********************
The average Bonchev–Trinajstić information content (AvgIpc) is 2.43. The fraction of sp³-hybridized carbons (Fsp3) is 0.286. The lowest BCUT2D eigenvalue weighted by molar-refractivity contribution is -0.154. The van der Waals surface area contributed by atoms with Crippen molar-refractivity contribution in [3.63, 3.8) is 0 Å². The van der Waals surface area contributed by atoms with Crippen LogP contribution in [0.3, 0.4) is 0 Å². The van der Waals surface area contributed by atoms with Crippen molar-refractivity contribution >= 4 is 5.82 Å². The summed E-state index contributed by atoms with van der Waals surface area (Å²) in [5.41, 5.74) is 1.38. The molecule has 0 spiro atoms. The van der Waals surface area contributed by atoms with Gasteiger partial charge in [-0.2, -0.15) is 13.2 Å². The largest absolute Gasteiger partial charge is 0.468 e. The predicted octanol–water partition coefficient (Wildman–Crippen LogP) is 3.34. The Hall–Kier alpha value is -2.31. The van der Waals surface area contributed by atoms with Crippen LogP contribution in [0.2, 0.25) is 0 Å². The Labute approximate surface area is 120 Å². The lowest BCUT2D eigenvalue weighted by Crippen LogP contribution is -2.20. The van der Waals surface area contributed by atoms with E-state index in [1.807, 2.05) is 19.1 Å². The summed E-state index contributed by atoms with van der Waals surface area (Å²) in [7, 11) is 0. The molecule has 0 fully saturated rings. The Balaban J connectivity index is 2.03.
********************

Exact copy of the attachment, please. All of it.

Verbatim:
The average Bonchev–Trinajstić information content (AvgIpc) is 2.43. The fraction of sp³-hybridized carbons (Fsp3) is 0.286. The lowest BCUT2D eigenvalue weighted by molar-refractivity contribution is -0.154. The van der Waals surface area contributed by atoms with Crippen molar-refractivity contribution in [3.63, 3.8) is 0 Å². The van der Waals surface area contributed by atoms with Crippen LogP contribution in [0.3, 0.4) is 0 Å². The van der Waals surface area contributed by atoms with Crippen molar-refractivity contribution >= 4 is 5.82 Å². The summed E-state index contributed by atoms with van der Waals surface area (Å²) in [5.41, 5.74) is 1.38. The molecule has 0 spiro atoms. The van der Waals surface area contributed by atoms with Gasteiger partial charge in [-0.2, -0.15) is 13.2 Å². The largest absolute Gasteiger partial charge is 0.468 e. The predicted octanol–water partition coefficient (Wildman–Crippen LogP) is 3.34. The Hall–Kier alpha value is -2.31. The van der Waals surface area contributed by atoms with Crippen LogP contribution in [0.2, 0.25) is 0 Å². The Labute approximate surface area is 120 Å². The lowest BCUT2D eigenvalue weighted by Crippen LogP contribution is -2.20. The van der Waals surface area contributed by atoms with E-state index in [1.807, 2.05) is 19.1 Å². The summed E-state index contributed by atoms with van der Waals surface area (Å²) in [7, 11) is 0. The molecule has 0 fully saturated rings. The Balaban J connectivity index is 2.03.